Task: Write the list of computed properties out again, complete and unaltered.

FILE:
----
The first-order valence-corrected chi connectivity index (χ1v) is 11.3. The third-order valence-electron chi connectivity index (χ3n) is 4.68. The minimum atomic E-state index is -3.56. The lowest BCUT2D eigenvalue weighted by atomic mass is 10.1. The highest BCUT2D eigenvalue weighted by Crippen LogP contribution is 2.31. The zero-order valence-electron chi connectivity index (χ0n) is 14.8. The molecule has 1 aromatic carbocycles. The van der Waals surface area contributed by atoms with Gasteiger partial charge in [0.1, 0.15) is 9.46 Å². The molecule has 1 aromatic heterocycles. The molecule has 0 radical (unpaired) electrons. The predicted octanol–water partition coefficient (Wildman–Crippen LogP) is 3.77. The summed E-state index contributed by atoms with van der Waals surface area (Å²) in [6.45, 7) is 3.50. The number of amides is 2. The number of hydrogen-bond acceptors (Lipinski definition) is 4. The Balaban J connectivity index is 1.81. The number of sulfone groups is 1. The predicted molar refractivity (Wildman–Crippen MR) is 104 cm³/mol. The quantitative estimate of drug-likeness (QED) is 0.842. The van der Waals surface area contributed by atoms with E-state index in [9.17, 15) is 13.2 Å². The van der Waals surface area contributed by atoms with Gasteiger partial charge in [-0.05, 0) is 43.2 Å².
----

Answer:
The first-order valence-corrected chi connectivity index (χ1v) is 11.3. The third-order valence-electron chi connectivity index (χ3n) is 4.68. The minimum atomic E-state index is -3.56. The lowest BCUT2D eigenvalue weighted by atomic mass is 10.1. The highest BCUT2D eigenvalue weighted by Crippen LogP contribution is 2.31. The zero-order valence-electron chi connectivity index (χ0n) is 14.8. The molecule has 1 aromatic carbocycles. The van der Waals surface area contributed by atoms with Gasteiger partial charge in [0.1, 0.15) is 9.46 Å². The molecule has 1 aromatic heterocycles. The molecule has 0 radical (unpaired) electrons. The predicted octanol–water partition coefficient (Wildman–Crippen LogP) is 3.77. The summed E-state index contributed by atoms with van der Waals surface area (Å²) in [6.45, 7) is 3.50. The number of amides is 2. The number of hydrogen-bond acceptors (Lipinski definition) is 4. The Balaban J connectivity index is 1.81. The number of sulfone groups is 1. The predicted molar refractivity (Wildman–Crippen MR) is 104 cm³/mol. The quantitative estimate of drug-likeness (QED) is 0.842. The van der Waals surface area contributed by atoms with E-state index in [9.17, 15) is 13.2 Å². The van der Waals surface area contributed by atoms with Gasteiger partial charge in [-0.05, 0) is 43.2 Å².